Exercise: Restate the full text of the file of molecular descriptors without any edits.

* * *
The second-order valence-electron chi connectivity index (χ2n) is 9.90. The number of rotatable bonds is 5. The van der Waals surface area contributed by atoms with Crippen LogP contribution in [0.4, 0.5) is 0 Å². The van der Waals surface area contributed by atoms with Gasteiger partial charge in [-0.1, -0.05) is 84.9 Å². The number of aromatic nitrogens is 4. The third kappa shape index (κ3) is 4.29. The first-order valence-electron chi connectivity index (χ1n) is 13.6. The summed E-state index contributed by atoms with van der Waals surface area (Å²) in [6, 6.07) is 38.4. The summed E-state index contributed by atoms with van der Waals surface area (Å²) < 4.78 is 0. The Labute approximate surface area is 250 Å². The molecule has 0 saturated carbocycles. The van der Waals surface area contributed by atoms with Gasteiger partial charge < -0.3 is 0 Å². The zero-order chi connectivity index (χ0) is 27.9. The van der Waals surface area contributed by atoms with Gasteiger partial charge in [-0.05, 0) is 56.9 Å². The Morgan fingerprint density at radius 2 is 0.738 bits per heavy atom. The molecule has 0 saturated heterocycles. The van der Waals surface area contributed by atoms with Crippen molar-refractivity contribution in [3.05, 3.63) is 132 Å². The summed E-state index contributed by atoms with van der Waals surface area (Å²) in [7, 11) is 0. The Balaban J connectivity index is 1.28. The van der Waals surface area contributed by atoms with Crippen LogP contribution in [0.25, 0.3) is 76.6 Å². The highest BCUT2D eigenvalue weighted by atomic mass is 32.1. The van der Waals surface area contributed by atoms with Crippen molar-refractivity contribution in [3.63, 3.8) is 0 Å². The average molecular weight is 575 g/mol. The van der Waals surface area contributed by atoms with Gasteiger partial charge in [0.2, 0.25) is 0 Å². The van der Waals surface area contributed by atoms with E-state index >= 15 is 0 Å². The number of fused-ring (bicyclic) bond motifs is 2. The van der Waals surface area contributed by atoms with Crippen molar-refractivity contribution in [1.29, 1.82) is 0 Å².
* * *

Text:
The second-order valence-electron chi connectivity index (χ2n) is 9.90. The number of rotatable bonds is 5. The van der Waals surface area contributed by atoms with Crippen LogP contribution in [0.4, 0.5) is 0 Å². The van der Waals surface area contributed by atoms with Gasteiger partial charge in [-0.1, -0.05) is 84.9 Å². The number of aromatic nitrogens is 4. The third kappa shape index (κ3) is 4.29. The first-order valence-electron chi connectivity index (χ1n) is 13.6. The summed E-state index contributed by atoms with van der Waals surface area (Å²) in [6, 6.07) is 38.4. The summed E-state index contributed by atoms with van der Waals surface area (Å²) < 4.78 is 0. The Labute approximate surface area is 250 Å². The molecule has 0 saturated carbocycles. The van der Waals surface area contributed by atoms with Gasteiger partial charge < -0.3 is 0 Å². The zero-order chi connectivity index (χ0) is 27.9. The van der Waals surface area contributed by atoms with Gasteiger partial charge in [-0.05, 0) is 56.9 Å². The Morgan fingerprint density at radius 2 is 0.738 bits per heavy atom. The molecule has 0 saturated heterocycles. The van der Waals surface area contributed by atoms with Crippen molar-refractivity contribution in [3.05, 3.63) is 132 Å². The summed E-state index contributed by atoms with van der Waals surface area (Å²) in [7, 11) is 0. The Balaban J connectivity index is 1.28. The van der Waals surface area contributed by atoms with Crippen LogP contribution in [0.25, 0.3) is 76.6 Å². The highest BCUT2D eigenvalue weighted by atomic mass is 32.1. The van der Waals surface area contributed by atoms with Crippen molar-refractivity contribution in [3.63, 3.8) is 0 Å². The average molecular weight is 575 g/mol. The van der Waals surface area contributed by atoms with Gasteiger partial charge in [0.2, 0.25) is 0 Å². The van der Waals surface area contributed by atoms with E-state index >= 15 is 0 Å². The number of fused-ring (bicyclic) bond motifs is 2. The van der Waals surface area contributed by atoms with Crippen molar-refractivity contribution in [1.29, 1.82) is 0 Å².